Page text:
When you’re worried about your health, your heart is probably not at the top of your list—but it should be! More women die from heart disease and stroke than all cancers combined. It’s the leading killer of women, and your risk of heart disease spikes in midlife and menopause. But the good news is that it’s highly preventable, and you can significantly reduce your risk of having a heart attack or stroke. But don’t wait.
“If you ask the average 40-year-old woman what her biggest health concern is, she’s likely to say breast cancer,” says Sarah Speck, MD, one of Seattle’s leading cardiologists and co-founder of POTENTRx, a medical fitness facility that combines medicine, exercise, nutrition, and lifestyle coaching. “Yes, you should get your annual mammograms and pap tests, but you also need to be aware of the risk factors for heart disease because it’s more likely to kill you.”
Why Heart Disease Increases With Menopause
Heart disease occurs when the lining of blood vessels becomes inflamed. Once inflammation starts, the environment is set for cholesterol-related plaque to form in blood vessels. Heart disease isn’t much of a concern during the first half of your life, thanks to estrogen. The anti-inflammatory properties of estrogen help to keep women’s blood vessels flexible, reduce plaque, increase good HDL cholesterol, and keep bad LDL cholesterol in check.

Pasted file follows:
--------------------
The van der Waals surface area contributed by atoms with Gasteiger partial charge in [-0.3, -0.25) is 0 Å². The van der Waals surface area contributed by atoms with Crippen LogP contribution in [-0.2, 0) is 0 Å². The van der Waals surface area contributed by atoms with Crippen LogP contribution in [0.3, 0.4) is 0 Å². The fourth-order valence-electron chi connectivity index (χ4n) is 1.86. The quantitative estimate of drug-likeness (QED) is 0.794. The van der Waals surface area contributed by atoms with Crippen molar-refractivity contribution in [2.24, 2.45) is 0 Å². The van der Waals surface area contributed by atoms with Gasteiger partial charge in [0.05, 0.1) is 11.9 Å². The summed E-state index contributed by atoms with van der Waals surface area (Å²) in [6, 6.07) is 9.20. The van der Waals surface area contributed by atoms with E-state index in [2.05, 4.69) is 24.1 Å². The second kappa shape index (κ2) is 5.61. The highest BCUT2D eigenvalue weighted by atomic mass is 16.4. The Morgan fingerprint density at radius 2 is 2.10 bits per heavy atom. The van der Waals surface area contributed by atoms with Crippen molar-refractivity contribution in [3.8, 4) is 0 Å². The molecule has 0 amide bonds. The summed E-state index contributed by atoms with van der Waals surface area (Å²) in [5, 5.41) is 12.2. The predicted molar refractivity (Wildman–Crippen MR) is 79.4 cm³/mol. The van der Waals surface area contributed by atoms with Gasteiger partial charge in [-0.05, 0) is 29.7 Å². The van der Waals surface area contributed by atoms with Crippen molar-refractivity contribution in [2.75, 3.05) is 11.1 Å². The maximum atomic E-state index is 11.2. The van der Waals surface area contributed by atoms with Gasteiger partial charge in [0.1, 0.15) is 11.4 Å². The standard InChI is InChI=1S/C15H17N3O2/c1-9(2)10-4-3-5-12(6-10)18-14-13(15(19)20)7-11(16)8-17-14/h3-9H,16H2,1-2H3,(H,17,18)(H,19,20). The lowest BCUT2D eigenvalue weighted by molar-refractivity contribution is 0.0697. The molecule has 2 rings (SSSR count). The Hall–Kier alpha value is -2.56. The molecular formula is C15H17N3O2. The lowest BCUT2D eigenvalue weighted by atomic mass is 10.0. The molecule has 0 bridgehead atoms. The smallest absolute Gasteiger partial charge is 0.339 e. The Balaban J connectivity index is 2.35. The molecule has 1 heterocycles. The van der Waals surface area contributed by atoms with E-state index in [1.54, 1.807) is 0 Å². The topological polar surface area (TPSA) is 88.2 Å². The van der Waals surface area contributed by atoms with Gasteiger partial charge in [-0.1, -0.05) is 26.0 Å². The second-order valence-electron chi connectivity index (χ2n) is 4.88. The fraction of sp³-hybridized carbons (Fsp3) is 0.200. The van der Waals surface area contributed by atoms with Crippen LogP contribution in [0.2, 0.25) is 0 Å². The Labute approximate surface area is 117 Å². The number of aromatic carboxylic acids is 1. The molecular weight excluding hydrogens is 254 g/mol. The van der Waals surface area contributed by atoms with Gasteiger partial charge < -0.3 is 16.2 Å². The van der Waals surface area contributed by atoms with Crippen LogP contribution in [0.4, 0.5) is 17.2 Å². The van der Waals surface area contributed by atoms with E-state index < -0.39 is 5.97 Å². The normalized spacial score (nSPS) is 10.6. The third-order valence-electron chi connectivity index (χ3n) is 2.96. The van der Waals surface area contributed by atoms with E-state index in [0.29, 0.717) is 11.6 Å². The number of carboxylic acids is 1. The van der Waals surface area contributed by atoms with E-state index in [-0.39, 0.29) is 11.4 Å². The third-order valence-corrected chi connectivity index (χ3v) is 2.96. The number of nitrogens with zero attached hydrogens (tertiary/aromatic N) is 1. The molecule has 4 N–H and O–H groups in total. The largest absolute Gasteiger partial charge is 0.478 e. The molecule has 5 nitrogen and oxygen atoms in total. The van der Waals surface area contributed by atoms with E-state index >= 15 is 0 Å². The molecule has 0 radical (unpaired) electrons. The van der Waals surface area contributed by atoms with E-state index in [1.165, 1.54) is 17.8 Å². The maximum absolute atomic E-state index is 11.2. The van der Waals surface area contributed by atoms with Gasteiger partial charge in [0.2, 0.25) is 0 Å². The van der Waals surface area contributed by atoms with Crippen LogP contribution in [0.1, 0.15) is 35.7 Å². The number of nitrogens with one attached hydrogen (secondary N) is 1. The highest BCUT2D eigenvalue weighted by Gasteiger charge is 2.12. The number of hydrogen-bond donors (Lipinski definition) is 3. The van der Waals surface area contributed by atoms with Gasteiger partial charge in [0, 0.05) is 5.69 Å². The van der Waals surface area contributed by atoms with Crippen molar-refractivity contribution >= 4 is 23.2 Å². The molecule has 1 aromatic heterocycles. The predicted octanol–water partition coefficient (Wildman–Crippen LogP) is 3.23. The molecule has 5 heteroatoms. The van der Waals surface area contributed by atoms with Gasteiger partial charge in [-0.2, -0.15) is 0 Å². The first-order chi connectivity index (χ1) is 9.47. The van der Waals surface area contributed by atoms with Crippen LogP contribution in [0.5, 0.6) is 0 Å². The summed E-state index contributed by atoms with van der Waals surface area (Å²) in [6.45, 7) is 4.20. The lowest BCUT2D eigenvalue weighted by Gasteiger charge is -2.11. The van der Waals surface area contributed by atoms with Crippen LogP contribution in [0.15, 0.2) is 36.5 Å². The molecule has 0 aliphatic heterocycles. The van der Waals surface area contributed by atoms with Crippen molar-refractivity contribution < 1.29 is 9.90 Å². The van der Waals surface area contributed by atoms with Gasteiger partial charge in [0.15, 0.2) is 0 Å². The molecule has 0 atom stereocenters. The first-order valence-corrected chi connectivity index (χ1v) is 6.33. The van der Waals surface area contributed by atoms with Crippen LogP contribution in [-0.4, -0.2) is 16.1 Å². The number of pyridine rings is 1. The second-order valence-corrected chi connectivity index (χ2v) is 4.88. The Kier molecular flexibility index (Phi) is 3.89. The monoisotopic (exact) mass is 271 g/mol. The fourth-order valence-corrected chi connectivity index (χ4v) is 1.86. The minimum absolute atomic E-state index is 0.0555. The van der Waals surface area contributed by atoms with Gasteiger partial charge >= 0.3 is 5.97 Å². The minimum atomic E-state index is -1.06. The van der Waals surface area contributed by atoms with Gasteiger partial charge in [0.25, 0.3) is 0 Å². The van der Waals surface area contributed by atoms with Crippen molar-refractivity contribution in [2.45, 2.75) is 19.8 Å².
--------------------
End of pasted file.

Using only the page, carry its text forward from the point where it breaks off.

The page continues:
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A lack of estrogen is one of the reasons that men are nearly twice as likely to have heart disease as women early in life. At age 45, one in five men has heart disease compared to only one in nine women. As estrogen levels fall during perimenopause and into menopause, women lose estrogen’s heart protective benefits and, by age 65, their risk for heart disease is similar to men’s risk—one in three.
But you don’t have to become one of those statistics. “There’s an incredible window there—20 years—where you can do something if you realize that you’re at risk,” says Dr. Speck. Think of your hot flashes and other perimenopause symptoms like warning lights on your car. You wouldn’t ignore them and keep driving, would you? Probably not. More likely, you’d check your owner’s manual to find out what they mean. Consider this guide to be your owner’s manual for heart disease. If you take the time to discover what warning lights (or risk factors) you may have, you can take steps to reverse them and reduce your risk of having a heart attack or stroke.